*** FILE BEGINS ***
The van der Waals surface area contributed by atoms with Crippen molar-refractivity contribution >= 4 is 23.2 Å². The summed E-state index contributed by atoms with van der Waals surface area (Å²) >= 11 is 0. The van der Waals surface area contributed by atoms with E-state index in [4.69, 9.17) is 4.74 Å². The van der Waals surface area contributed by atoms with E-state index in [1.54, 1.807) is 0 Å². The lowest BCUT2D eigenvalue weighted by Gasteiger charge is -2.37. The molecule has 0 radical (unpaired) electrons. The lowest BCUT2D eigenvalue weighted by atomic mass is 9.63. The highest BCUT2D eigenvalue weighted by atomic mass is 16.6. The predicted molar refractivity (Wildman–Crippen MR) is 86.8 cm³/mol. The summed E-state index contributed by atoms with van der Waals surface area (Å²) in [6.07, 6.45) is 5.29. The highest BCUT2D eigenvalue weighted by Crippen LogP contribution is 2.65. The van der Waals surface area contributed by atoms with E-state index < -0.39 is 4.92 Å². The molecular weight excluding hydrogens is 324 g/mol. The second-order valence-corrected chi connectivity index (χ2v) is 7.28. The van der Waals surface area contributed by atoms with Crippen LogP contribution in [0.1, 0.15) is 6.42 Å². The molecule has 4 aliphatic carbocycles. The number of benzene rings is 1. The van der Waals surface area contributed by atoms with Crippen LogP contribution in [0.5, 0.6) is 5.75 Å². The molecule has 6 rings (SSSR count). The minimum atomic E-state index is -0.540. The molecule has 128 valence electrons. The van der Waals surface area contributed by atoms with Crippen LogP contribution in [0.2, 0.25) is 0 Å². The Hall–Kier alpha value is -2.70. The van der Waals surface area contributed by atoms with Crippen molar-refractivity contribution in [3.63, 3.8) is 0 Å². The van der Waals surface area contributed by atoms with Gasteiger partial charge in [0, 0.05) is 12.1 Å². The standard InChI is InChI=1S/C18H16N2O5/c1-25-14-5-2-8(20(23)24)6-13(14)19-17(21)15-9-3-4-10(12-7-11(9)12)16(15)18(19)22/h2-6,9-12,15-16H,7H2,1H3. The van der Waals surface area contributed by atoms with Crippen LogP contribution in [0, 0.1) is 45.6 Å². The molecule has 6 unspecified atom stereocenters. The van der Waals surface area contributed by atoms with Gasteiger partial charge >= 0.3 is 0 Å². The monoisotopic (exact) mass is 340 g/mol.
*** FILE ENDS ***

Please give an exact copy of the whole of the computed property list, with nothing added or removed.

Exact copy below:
The van der Waals surface area contributed by atoms with Crippen molar-refractivity contribution >= 4 is 23.2 Å². The summed E-state index contributed by atoms with van der Waals surface area (Å²) >= 11 is 0. The van der Waals surface area contributed by atoms with E-state index in [4.69, 9.17) is 4.74 Å². The van der Waals surface area contributed by atoms with E-state index in [1.54, 1.807) is 0 Å². The lowest BCUT2D eigenvalue weighted by Gasteiger charge is -2.37. The molecule has 0 radical (unpaired) electrons. The lowest BCUT2D eigenvalue weighted by atomic mass is 9.63. The highest BCUT2D eigenvalue weighted by atomic mass is 16.6. The predicted molar refractivity (Wildman–Crippen MR) is 86.8 cm³/mol. The summed E-state index contributed by atoms with van der Waals surface area (Å²) in [6.07, 6.45) is 5.29. The highest BCUT2D eigenvalue weighted by Crippen LogP contribution is 2.65. The van der Waals surface area contributed by atoms with E-state index < -0.39 is 4.92 Å². The molecular weight excluding hydrogens is 324 g/mol. The second-order valence-corrected chi connectivity index (χ2v) is 7.28. The van der Waals surface area contributed by atoms with Crippen LogP contribution in [0.1, 0.15) is 6.42 Å². The molecule has 4 aliphatic carbocycles. The number of benzene rings is 1. The van der Waals surface area contributed by atoms with Crippen LogP contribution in [0.5, 0.6) is 5.75 Å². The molecule has 6 rings (SSSR count). The minimum atomic E-state index is -0.540. The molecule has 128 valence electrons. The van der Waals surface area contributed by atoms with Crippen LogP contribution in [0.2, 0.25) is 0 Å². The Hall–Kier alpha value is -2.70. The van der Waals surface area contributed by atoms with Crippen molar-refractivity contribution in [3.63, 3.8) is 0 Å². The van der Waals surface area contributed by atoms with Gasteiger partial charge in [0, 0.05) is 12.1 Å². The standard InChI is InChI=1S/C18H16N2O5/c1-25-14-5-2-8(20(23)24)6-13(14)19-17(21)15-9-3-4-10(12-7-11(9)12)16(15)18(19)22/h2-6,9-12,15-16H,7H2,1H3. The van der Waals surface area contributed by atoms with Crippen LogP contribution in [0, 0.1) is 45.6 Å². The molecule has 6 unspecified atom stereocenters. The van der Waals surface area contributed by atoms with Gasteiger partial charge >= 0.3 is 0 Å². The monoisotopic (exact) mass is 340 g/mol.